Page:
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More Things You Can Do With Java GSS-API and JAAS

The previous tutorial, Use of JAAS Login Utility and Java GSS-API for Secure Message Exchanges, demonstrated how two applications, in particular a client and a server, could use the Java GSS-API to establish a secure context between them and then securely exchange messages.

There are additional operations the context acceptor (the server in our client/server example) can perform once the context has been established with the context initiator (the client). Basically, the server can "impersonate" the client. The level of impersonation depends upon whether or not the client has delegated credentials to the server.

Executing Code on Behalf of the Client User

One possible type of client impersonation the server can do is causing code to be executed on behalf of the same entity (user) the client code is executed on behalf of. Normally, a method executed by a thread uses the access control settings for that thread itself. However, when impersonating a client in this tutorial, the server uses the client's access control settings so that the server has access to exactly those resources that the client itself has when it runs.

One major benefit of the approach used in this tutorial is that the JAAS authorization component can be used for access control. Without the JAAS authorization component, the server principal would need access to any resources accessed by the code executed on behalf of the client user, and the server code would need to include access control logic to determine whether the user was authorized to access such resources. By utilizing JAAS authorization, providing principal-based access control, the access control is handled automatically. Permissions for the security-sensitive operations in such code only need to be granted to that user and not also to the server code. See the JAAS Authorization tutorial for more information on JAAS authorization.

Basic Approach

How does the server "impersonate" the client to execute code on behalf of the user running the client code? Essentially the same way the client code is set up to be run on behalf of that user. All the server code needs to know is the user's principal name, which it can obtain from the context established with the client.

Recall that JAAS authentication of the user executing the client code results in creation of a Subject containing a Principal with the user (principal) name. The Subject is subsequently associated with a new access control context (via a Subject.doAsPrivileged call from the Login utility) and the client code is considered to be executed on behalf of the user; subsequent access control decisions are based on whether or not that particular user, executing the client code, is granted the required permissions.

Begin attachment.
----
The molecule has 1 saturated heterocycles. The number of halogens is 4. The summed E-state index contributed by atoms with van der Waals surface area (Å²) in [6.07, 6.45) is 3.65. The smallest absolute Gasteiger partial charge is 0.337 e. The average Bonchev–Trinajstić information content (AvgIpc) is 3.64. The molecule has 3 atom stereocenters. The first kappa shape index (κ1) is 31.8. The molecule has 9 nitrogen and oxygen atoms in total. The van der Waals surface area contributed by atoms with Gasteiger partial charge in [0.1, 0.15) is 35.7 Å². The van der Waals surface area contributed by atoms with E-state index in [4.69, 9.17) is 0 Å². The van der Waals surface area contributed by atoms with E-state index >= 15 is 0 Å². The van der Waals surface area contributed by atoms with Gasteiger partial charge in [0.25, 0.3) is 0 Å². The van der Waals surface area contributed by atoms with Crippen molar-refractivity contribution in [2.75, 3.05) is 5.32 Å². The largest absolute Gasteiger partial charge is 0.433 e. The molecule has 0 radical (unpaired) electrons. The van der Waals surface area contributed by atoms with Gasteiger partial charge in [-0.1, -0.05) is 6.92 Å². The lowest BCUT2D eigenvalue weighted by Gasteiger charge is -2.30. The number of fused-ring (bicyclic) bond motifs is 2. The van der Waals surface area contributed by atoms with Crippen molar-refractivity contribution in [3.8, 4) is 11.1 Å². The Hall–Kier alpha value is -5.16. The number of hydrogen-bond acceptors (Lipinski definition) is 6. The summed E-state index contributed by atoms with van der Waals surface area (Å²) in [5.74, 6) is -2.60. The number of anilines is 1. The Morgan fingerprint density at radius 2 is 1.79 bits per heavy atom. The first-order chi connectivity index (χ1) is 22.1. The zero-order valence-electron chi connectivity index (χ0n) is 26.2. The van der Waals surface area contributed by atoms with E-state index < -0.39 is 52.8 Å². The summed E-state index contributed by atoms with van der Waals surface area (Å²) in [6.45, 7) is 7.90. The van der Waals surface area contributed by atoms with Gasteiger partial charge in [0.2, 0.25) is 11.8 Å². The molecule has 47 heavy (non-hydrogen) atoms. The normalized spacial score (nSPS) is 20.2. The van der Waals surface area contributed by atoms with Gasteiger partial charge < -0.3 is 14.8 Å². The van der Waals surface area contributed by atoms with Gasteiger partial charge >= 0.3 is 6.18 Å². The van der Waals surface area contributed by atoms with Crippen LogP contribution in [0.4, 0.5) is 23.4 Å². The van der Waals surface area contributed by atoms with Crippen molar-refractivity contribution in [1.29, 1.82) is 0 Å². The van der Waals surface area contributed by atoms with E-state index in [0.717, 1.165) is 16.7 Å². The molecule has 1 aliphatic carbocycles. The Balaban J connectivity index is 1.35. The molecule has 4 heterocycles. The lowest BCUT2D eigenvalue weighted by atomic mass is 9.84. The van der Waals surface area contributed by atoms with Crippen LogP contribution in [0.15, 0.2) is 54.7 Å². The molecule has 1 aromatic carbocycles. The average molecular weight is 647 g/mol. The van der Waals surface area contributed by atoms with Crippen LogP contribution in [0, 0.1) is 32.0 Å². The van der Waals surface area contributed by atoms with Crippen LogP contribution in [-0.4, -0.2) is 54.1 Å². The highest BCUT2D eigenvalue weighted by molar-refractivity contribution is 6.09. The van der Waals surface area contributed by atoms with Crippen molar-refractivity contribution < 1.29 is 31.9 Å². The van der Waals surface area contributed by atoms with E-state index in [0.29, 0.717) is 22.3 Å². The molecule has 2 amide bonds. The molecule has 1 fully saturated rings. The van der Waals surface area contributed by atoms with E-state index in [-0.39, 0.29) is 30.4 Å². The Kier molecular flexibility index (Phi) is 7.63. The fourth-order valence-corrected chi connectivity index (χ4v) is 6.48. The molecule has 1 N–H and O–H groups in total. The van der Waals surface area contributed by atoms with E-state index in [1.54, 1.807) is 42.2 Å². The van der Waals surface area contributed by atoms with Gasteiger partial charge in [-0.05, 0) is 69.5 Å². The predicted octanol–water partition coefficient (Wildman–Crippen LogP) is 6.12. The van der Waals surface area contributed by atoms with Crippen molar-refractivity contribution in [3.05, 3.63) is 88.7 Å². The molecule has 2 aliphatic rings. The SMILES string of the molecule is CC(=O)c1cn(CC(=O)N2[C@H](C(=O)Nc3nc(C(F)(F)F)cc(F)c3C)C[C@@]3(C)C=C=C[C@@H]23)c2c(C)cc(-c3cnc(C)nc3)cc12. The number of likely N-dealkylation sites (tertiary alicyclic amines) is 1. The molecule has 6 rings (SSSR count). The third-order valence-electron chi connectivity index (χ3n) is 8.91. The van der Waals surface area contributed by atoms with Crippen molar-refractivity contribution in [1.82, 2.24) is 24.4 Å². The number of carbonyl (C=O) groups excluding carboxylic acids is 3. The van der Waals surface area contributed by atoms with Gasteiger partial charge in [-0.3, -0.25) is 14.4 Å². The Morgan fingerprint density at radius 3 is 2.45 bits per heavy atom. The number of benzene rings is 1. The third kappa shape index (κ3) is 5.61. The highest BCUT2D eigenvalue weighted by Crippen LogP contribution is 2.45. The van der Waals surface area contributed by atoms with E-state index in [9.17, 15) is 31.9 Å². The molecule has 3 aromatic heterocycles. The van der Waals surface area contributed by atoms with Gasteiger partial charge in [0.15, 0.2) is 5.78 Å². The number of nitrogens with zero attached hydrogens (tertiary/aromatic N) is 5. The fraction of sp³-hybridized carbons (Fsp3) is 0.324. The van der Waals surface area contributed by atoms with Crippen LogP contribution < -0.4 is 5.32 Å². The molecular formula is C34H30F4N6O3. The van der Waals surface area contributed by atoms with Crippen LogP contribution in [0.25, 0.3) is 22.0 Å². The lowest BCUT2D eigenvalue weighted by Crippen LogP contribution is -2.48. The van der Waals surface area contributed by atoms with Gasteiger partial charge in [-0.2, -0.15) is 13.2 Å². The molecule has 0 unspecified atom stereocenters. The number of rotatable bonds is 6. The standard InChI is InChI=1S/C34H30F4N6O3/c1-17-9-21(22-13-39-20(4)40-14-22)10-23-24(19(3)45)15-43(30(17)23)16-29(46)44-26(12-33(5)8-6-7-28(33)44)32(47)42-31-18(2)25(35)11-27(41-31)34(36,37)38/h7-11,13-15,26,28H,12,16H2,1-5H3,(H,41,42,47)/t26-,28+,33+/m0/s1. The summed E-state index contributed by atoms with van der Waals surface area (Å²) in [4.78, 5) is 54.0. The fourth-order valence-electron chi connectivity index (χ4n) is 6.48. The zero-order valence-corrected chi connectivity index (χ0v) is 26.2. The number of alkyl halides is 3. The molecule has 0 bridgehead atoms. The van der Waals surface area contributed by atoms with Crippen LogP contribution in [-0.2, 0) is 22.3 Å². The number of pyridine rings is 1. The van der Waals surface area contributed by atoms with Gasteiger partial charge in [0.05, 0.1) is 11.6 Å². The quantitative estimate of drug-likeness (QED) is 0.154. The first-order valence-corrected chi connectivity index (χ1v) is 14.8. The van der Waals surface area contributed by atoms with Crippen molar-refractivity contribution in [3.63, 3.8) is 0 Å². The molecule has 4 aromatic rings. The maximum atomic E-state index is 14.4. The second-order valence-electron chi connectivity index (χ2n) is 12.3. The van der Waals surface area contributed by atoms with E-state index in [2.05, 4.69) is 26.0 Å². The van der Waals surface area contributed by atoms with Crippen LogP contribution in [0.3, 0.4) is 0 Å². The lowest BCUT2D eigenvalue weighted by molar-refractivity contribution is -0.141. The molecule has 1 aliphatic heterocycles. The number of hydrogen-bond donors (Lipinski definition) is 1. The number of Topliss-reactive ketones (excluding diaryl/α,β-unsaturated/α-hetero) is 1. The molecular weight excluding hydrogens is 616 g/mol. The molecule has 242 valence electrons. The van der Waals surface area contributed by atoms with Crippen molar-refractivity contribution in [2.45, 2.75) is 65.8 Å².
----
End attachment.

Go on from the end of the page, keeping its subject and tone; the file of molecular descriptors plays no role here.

The server code is similarly handled, except in that case the Principal specified for authentication is typically a "service principal", not a user principal. Again, a Subject containing a Principal with the specified principal name is created, Subject.doAsPrivileged is called, and the server code is considered to be executed on behalf of the specified principal; subsequent access control decisions are based on whether or not that particular principal, executing the server code, is granted the required permissions.

Once the client and server have established a mutual context, the context initiator's name (the client's principal name) can be determined by the following:

GSSName clientGSSName = context.getSrcName();

The context acceptor (the server) can use this name to construct a Subject containing a Principal that represents the same entity. For example, if you are using a JRE from Sun Microsystems, you can construct such a Subject via the following:

Subject client =, null);

The createSubject method creates a new Subject from the GSSName and GSSCredential specified as arguments. If the server code is just going to execute code on behalf of the user in the local JVM, the user's credentials are not required - and in fact cannot even be obtained unless the client has delegated credentials to the server, as discussed in Using Credentials Delegated From the Client. Since the credentials are not needed here, we pass a null for the GSSCredential argument.

Note: If you are not using a JRE from Sun Microsystems, an alternative way to do this is to construct a KerberosPrincipal instance as follows:
KerberosPrincipal principal = 
  new KerberosPrincipal(clientGSSName.toString());

Then use this principal to construct a new Subject or populate this principal in the principal set of an existing Subject.

The code that the server would like to execute on behalf of the user should be initiated from the run method of a class that implements (or That is, the code can either be in such a run method or invoked from such a run method.

The server code can pass the Subject, along with an instance of the PrivilegedAction (or PrivilegedExceptionAction), to Subject.doAsPrivileged to execute the subsequent code, starting with the run method in the PrivilegedAction, on behalf of the principal (user) in the specified Subject.

For example, suppose the PrivilegedAction class is called ReadFileAction and it takes as an argument a String with the principal name. You can create an instance of this class by

String clientName = clientGSSName.toString();
PrivilegedAction readFile = 
    new ReadFileAction(clientName);

The call to doAsPrivileged is then

Subject.doAsPrivileged(client, readFile, null);

Sample Code and Policy File

The following sample code and policy file illustrate the server impersonating the client in order to execute code whose security-sensitive operations are only permitted to be done by the specific user executing the client.

The file is exactly the same as the file from the previous (Use of JAAS Login Utility and Java GSS-API for Secure Message Exchanges) tutorial, except that after exchanging messages with the client, it has the following code to perform a ReadFileAction as the client user:

System.out.println("Impersonating client.");

 * Extract the KerberosPrincipal from the client GSSName and 
 * populate it in the principal set of a new Subject. Pass in a 
 * null for credentials since credentials will not be needed.
GSSName clientGSSName = context.getSrcName();
System.out.println("clientGSSName: " + clientGSSName);
Subject client =,